Sanford Burnham Prebys to develop broad-spectrum antivirals with $10 million Department of Defense grant

Dr. Sumit Chanda

Sumit Chanda will lead a global collaboration to develop drugs that protect us against many respiratory viruses

Sanford Burnham Prebys Medical Discovery Institute is pleased to announce that Sumit Chanda, Ph.D., has received a $10.2 million, four-year grant from the Department of Defense to develop and advance broad-spectrum antivirals for respiratory diseases. The award aims to provide U.S. military forces and the nation with safe, effective and innovative therapies that combat multiple types of respiratory viruses.

“We want to move away from the ‘one-bug-one-drug’ paradigm and develop drug candidates that are effective against multiple respiratory viruses,” says Chanda, director of the Immunity and Pathogenesis Program at Sanford Burnham Prebys. “While respiratory diseases caused by bacteria are relatively simple to treat with broad-spectrum antibiotics, we don’t have the same type of medications available for viral respiratory infections. Broad-spectrum respiratory antiviral drugs could greatly benefit military personnel in settings where point-of-care diagnostics are not available, as well as when a virus seemingly comes out of nowhere, like SARS-CoV-2 did.”

Most antiviral drugs selectively target a single virus, providing a “one-bug-one-drug” solution. In contrast, bacterial infections are often treated with broad-spectrum antibiotics that can not only be used against a wide variety of bacteria but also against infections where the type of bacteria has yet to be identified. The availability of broad-spectrum respiratory antivirals would enable military personnel to be treated early, prior to a diagnosis, thereby reducing the likelihood of secondary infections and spread throughout closely housed military quarters.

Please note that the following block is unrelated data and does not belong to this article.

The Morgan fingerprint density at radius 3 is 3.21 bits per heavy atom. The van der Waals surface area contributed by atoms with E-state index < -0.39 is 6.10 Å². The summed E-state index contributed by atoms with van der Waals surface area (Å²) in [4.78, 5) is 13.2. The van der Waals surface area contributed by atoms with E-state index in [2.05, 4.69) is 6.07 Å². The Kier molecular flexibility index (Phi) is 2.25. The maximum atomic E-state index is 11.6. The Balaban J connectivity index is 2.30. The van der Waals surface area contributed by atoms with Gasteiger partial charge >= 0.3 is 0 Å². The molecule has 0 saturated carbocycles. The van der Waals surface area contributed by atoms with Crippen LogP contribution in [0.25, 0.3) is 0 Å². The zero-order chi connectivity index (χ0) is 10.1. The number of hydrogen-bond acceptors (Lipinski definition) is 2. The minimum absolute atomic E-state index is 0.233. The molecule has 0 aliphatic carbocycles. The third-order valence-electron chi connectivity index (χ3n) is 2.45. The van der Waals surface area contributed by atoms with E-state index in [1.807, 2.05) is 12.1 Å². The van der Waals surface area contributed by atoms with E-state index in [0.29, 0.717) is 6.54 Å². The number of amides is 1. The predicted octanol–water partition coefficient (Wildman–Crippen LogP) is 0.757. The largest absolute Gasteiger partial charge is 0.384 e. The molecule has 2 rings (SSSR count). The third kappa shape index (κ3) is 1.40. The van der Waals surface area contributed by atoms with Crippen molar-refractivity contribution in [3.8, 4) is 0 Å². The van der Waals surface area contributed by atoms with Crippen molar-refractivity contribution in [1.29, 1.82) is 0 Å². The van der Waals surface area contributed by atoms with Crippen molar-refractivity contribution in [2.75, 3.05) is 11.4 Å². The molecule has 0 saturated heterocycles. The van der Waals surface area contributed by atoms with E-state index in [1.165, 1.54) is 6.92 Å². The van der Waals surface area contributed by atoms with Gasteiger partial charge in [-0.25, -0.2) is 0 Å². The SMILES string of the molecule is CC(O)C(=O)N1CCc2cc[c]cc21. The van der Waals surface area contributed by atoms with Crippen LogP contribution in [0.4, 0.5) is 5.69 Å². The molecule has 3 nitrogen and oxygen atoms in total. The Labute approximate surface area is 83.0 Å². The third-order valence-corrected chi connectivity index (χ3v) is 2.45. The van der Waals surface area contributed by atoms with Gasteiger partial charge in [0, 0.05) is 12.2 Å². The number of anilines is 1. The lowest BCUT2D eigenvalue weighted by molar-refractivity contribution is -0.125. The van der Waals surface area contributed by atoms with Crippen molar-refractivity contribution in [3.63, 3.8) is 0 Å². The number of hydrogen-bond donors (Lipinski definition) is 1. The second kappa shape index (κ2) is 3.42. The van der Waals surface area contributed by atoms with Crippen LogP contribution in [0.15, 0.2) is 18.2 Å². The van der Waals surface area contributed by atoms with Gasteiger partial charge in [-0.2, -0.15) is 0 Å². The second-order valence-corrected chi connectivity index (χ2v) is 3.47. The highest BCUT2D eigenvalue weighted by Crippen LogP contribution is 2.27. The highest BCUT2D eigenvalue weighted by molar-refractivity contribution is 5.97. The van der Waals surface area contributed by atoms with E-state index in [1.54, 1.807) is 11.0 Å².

“Our strategy to develop broad-spectrum respiratory antivirals is to target host (human) proteins, rather than current strategies that target viral proteins,” Chanda explains. “This is necessary because viruses are profoundly different from bacteria— in order to survive, they hijack our cellular machinery to make millions of copies of themselves. If we can protect the features in our cells that viruses depend on for their life cycle, we can prevent their replication and spread. Since different respiratory viruses take advantage of the same host functions, one drug could be effective against many viruses.”

Respiratory viruses are the most commonly diagnosed medical conditions among military recruits and trainees. During 2005 and 2006 in Iraq and Afghanistan, deployed military experienced respiratory illness at a rate of approximately 15% per month, with overall rates at approximately 40% of all personnel. These infections can significantly impact training and readiness, putting the nation at risk.

The research team currently has four preclinical drug-like small molecules that exhibit broad-spectrum activity. Their goal is to advance at least two antivirals upon the completion of the project that can be quickly transitioned to the clinic. They are currently focused on evaluating if these molecules can by optimized and deployed to address the current SARS-CoV-2 pandemic.

“We anticipate that these respiratory antivirals could treat infections caused by viruses including influenza A and B, human rhinoviruses, respiratory syncytial virus, adenoviruses—and importantly—coronaviruses,” says Adolfo García-Sastre, Ph.D., professor in the Department of Microbiology and co-director of the Global Health & Emerging Pathogens Institute at the Icahn School of Medicine at Mount Sinai, and collaborator on the project. “Our collective experience in researching the molecular biology of viruses will lead to new approaches to combat deadly respiratory viruses that affect millions of people and lay the groundwork for protecting us against viruses yet unknown.”

In addition to García-Sastre, collaborators on the project include Michael Gale Jr., Ph.D. (University of Washington), Megan Shaw, Ph.D. (University of the Western Cape, South Africa), Hong Moulton, Ph.D. (Oregon State University), and Michael Bollong, Ph.D. (Scripps Research).

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